I watch as Ms. Soon constantly feeds more charcoal into her stove. There, laid bare in broad daylight, is the prosaic secret behind much of her success: unlike the vast majority of her contemporaries throughout Malaysia and Singapore, she has stuck with the old-fashioned charcoal fire rather than switching to modern, easy to maintain gas flames. The charcoal aroma imbues her char koay teow with an extra layer of flavour and the higher wok temperature unlocks tastes and textures gas-powered woks simply can’t achieve. Of course, such improvement comes at a price which not everyone is willing to pay: charcoal fires require constant, laborious manual feeding. Ms. Soon is one of the few left who are willing to pay that price. That is why she is one of the few hawkers still able to create the breath of the wok.
After my Dad orders, a distinguished-looking lady approaches the Ms. Soon’s stall. She is ethnically Chinese, elegantly dressed and impeccably coiffed. She attempts to order in fluent English. She receives the same response from the temperamental cook that I got earlier.
But the distinguished-looking lady repeats her attempts to order in English. She must be Singaporean, I think to myself (nowadays, most Singaporeans cannot speak Hokkien). Her subsequent ordering attempts meet with no response from Ms. Soon. The distinguished-looking lady is reduced to standing in front of the stall, perplexed and flustered. My Dad gets up to go help her but a local beats him to it, placing her order for her in Hokkien.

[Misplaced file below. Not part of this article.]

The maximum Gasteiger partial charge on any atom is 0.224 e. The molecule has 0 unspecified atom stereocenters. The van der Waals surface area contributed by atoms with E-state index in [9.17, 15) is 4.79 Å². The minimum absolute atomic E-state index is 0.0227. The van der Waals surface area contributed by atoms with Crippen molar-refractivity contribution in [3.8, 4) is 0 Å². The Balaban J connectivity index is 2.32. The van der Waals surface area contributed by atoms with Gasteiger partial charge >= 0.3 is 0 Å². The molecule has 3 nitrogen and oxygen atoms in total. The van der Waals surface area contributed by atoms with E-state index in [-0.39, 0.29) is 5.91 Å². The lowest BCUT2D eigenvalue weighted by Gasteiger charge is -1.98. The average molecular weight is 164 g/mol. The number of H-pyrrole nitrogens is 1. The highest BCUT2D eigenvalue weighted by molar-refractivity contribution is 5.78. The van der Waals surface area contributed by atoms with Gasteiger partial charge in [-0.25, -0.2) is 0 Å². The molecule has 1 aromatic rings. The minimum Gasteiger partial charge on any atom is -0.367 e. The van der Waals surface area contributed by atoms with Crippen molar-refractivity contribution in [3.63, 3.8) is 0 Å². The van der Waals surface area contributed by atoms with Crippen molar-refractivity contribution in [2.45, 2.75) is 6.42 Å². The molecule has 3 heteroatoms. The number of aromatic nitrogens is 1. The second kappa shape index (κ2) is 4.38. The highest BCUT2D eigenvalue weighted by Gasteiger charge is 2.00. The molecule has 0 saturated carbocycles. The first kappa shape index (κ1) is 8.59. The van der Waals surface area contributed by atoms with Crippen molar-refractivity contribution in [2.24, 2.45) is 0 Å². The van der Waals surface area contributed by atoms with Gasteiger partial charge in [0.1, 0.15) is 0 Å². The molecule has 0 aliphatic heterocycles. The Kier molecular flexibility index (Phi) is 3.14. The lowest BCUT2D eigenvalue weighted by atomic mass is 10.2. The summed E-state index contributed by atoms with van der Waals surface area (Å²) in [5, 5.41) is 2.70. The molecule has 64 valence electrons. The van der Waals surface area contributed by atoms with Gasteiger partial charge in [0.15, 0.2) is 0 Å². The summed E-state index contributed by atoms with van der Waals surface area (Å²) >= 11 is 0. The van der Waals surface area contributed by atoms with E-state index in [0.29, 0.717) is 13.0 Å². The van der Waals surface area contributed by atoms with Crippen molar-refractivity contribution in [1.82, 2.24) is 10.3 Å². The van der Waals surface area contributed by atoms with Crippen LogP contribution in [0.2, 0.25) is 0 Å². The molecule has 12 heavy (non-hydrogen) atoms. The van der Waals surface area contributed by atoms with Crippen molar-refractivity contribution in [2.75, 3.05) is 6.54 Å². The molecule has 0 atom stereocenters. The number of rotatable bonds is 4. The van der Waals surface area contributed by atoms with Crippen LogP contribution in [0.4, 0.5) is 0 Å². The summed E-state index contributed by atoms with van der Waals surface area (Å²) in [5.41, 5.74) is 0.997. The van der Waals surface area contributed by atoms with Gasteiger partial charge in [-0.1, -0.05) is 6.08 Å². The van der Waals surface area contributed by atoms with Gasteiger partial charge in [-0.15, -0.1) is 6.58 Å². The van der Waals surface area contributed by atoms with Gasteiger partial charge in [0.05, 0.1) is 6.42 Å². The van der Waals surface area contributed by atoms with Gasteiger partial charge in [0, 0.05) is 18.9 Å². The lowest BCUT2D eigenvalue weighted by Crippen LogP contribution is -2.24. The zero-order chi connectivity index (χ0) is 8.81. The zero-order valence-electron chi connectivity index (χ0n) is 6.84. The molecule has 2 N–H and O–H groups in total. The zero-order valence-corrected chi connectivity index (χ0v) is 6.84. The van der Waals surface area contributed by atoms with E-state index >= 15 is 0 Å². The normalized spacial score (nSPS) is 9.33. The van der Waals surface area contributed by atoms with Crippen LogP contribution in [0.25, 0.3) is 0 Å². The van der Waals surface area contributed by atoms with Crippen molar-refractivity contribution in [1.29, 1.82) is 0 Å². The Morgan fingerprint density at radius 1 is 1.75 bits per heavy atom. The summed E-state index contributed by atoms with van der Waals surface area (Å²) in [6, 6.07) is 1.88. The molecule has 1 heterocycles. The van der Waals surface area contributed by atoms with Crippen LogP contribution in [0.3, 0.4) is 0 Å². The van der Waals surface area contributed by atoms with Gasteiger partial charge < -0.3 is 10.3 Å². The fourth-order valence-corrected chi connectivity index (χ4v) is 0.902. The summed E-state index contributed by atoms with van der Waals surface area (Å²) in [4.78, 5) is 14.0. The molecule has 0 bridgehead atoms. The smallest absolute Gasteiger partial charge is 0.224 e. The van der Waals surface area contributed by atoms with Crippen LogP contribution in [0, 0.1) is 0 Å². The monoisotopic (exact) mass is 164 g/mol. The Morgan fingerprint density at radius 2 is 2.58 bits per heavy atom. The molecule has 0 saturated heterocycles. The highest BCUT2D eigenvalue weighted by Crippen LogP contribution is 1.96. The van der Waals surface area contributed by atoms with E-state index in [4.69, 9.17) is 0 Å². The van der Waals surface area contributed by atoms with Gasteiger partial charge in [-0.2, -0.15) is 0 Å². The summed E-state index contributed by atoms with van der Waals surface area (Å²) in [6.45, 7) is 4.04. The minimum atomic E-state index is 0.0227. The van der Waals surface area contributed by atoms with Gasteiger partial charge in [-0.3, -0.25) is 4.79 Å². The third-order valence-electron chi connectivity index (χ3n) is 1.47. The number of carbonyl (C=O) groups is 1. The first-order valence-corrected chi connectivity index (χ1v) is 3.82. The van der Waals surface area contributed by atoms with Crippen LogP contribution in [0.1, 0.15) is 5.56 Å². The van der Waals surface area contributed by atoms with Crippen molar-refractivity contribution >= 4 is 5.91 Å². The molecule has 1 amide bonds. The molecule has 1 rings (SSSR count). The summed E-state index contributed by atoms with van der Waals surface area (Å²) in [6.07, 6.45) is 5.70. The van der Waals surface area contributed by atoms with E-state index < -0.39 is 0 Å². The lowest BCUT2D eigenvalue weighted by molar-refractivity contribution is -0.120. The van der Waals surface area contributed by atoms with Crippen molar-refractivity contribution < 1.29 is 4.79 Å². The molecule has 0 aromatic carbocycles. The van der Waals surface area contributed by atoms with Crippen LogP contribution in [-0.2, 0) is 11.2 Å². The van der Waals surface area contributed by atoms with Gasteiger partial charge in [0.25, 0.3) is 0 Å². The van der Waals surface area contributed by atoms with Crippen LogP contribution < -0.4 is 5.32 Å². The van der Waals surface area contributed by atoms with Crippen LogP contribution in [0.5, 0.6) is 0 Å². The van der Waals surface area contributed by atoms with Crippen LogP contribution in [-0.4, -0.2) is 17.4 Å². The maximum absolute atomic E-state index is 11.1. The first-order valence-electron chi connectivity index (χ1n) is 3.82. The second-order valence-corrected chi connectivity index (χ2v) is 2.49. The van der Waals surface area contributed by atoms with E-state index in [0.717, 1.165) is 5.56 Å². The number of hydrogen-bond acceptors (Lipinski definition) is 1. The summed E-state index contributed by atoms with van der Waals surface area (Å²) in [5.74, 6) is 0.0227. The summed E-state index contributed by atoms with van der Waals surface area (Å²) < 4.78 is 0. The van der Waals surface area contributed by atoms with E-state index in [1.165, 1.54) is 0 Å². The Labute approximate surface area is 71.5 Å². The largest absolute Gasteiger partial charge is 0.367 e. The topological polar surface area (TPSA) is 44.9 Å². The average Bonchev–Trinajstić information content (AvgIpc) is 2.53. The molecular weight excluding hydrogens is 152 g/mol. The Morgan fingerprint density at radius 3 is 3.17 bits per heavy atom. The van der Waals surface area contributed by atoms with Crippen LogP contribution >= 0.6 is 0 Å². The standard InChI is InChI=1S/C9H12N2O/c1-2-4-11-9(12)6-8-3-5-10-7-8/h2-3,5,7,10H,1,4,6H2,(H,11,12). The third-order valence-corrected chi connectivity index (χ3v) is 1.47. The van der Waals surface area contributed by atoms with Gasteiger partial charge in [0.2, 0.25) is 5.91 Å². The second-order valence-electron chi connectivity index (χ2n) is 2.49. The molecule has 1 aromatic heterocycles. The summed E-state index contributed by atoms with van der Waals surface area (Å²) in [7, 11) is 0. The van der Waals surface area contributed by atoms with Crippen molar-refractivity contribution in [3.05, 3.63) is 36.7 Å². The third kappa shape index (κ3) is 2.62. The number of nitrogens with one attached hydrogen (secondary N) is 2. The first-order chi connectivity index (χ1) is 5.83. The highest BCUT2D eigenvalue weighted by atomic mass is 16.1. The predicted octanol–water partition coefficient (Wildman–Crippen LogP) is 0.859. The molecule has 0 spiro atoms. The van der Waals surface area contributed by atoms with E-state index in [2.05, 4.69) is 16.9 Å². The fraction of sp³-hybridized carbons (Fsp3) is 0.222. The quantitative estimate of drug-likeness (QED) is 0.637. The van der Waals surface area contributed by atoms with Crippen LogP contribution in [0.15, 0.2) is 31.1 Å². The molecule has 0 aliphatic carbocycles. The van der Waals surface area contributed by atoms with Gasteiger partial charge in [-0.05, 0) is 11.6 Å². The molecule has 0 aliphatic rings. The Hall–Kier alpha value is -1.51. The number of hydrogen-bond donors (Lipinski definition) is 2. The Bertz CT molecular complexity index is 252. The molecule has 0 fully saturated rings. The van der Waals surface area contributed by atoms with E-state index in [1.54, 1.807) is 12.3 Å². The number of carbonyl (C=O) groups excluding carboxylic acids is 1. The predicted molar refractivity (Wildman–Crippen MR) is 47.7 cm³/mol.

Eating a plate of char koay teow this good is a wide-ranging sensory experience.
Thirty minutes after my Dad places our order, our food arrives. Eating a plate of char koay teow this good is a wide-ranging sensory experience: even before it arrives, my ears are filled with the crisp, sizzling sound of a well-fed, charcoal-fired wok at work. When it lands on the table, the first thing that hits me is the divine fragrance — I bow my head and let it wash over me.
Only then do I actually lay my eyes on the dish. The thin, luminescent noodles glisten in the bright afternoon light, but — unlike so many examples of char koay teow found outside Penang made with wide noodles — they are neither gluey nor greasy. Crucially, the noodles are visibly charred at the edges without being burnt. Like all proper Penang-style char koay teows, the dish is an appetising light brown in colour, not the ink-cartridge black of the char koay teows typically found in the rest of Malaysia and Singapore.
Then there is the taste. The many disparate flavors — the sweetness of the prawns and cockles, the richness of the Chinese sausage and pork lard, the bite of the chives and chilies — are seamlessly fused together by the breath of the wok, creating something new and whole and infinitely greater than the sum of its parts. Before long, the dish is gone; lost in the ephemeral pleasure of the moment, I have devoured the char koay teow almost without realising it. And I am left craving more.
Now, if only I knew the Hokkien phrase for “seconds please”.